Mammillaria hahniana (Old Lady Cactus) #2 (Dos) at 1 3/4″ tall x 2″ wide on 12-2-20, # 767-6.

The first one in question, Dos,  is sort of club-shaped and a darker green. It measured 1 3/4″ tall x 2″ wide and is very hairy…

Mammillaria hahniana (Old Lady Cactus) #3 (Tres) at 1 1/8T tall x 2″wide on 12-2-20, # 767-10.

Tres is shorter than Dos at 1 1/8″ tall but it is also 2″ in diameter. When I measure cactus I ignore the spines and focus on the body (stem) of the plant. Tres is kind of squat and globe-shaped like a pumpkin. It is kind of more bluish-green in color which can throw you off a little… The Mammillaria muehlenpfordtii in my collection is a bluish-green and AWESOME!

Mammillaria hahniana (Old Lady Cactus) #2 (Dos) on 12-2-20, # 767-7.

From the above close-up of Dos, you can see hairs, wool, and spines. There is just a little speck of wool growing from the axils between the tubercles. Some of the “hair” is also coming from the axils but you have to get a magnifying glass to tell. The areoles on the tip of the tubercles have 1-4 very short central spines and 20-30 hair-like radial spines… Some are very short and others VERY LONG. Information on Llifle says these hair-like spines can be from 5-15 mm long which is just over 1/4″ to just over 1/2″. Some of the longer hairs on this plant are nearly 1″ long which I think are coming from the axils. Dos has more of a flat top similar to Unos…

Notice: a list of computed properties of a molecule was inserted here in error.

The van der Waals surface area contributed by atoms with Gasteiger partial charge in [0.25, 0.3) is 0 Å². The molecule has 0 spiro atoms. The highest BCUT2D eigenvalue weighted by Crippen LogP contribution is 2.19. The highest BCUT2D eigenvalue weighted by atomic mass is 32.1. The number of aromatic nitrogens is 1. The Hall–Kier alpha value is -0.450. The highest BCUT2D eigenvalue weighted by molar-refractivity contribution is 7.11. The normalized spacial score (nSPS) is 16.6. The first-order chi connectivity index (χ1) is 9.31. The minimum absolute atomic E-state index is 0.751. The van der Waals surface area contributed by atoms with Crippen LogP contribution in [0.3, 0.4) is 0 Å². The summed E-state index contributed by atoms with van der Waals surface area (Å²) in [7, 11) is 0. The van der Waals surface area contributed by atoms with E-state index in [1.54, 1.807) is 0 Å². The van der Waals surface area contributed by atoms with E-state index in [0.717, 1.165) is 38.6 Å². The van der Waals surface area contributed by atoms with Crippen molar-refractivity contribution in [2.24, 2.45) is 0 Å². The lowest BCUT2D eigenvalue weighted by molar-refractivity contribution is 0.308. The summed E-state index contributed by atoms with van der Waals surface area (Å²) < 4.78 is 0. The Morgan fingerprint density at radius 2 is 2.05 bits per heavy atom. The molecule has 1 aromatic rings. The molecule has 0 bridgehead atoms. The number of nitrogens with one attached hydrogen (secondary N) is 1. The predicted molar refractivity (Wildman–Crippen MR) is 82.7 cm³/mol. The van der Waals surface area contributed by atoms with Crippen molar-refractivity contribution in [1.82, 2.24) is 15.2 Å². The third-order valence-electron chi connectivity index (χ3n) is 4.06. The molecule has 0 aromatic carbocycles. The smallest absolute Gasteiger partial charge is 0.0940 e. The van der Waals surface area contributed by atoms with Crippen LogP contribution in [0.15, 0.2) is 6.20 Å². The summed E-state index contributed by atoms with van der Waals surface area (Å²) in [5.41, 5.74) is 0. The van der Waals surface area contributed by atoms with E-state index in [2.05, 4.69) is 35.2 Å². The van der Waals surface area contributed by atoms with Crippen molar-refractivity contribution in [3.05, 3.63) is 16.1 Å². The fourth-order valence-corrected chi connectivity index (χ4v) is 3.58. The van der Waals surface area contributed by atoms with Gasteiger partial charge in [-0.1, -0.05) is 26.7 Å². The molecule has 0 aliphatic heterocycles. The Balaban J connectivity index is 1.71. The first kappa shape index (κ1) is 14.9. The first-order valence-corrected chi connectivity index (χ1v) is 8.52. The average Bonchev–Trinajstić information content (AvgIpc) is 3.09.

Mammillaria hahniana (Old Lady Cactus) #2 (Dos) on 12-2-20, # 767-8.

The apex of Dos (#2) is clearly concaved with a lot of wool in the center. The areoles also have more wool around the top of the plant but seem to disappear somewhat farther down the stem (as the plant grows).

Mammillaria hahniana (Old Lady Cactus) #3 (Tres) on 12-2-20, # 767-11.

Tres has A LOT more and larger tufts of wool in its axils, especially around the top, and its hair is not as long.

Mammillaria hahniana (Old Lady Cactus) #3 (Tres) on 12-2-20, # 767-12.

From the top, Tres looks A LOT different than Dos. The concaved apex is barely visible from all the wool. The hair-like radial spines and axil hair give Tres a cobwebby appearance.

The Mammillaria hahniana trio. Unos in the back, Dos on the right, and Tres on the left on 12-5-20, #768-1.

Once I came to the conclusion that it was definitely possible the two new Mammillaria were M. hahniana, I took all three plants to the back porch for a photoshoot. I brought Unos home from Wal-Mart on February 1, 2016, when it was just 1 7/8″ tall x 2 3/8″ wide. On October 15 (2020) when I moved the plants inside it measured 3 5/8″ tall x 3 5/8″ wide.

Mammillaria hahniana Unos, Dos, and Tres from the top on 12-5-20, #768-2.

From the top view, Unos, Dos, and Tres look nothing alike. You can certainly tell how someone would think they are three different species. Am I sure they are all three Mammillaria hahniana? NOPE! Unfortunately, the description of Mammillaria hahniana fit all three. Umm, the two smaller ones more than Unos. Unos has transformed into a massive ball of wool!

Click on Mammillaria hahniana to view “their” page…

The next post will be short, but I have a big surprise coming in the mail very soon…

Until next time, stay well, be safe, stay positive. Always count your blessings and give thanks. You are unique and special. If you can and are able, go outside and get dirty!

 

10 comments on “Four New Cactus, Two New Species

  1. Jim R says:

    Cactus sure do have some interesting variations.

    Liked by 1 person

  2. tonytomeo says: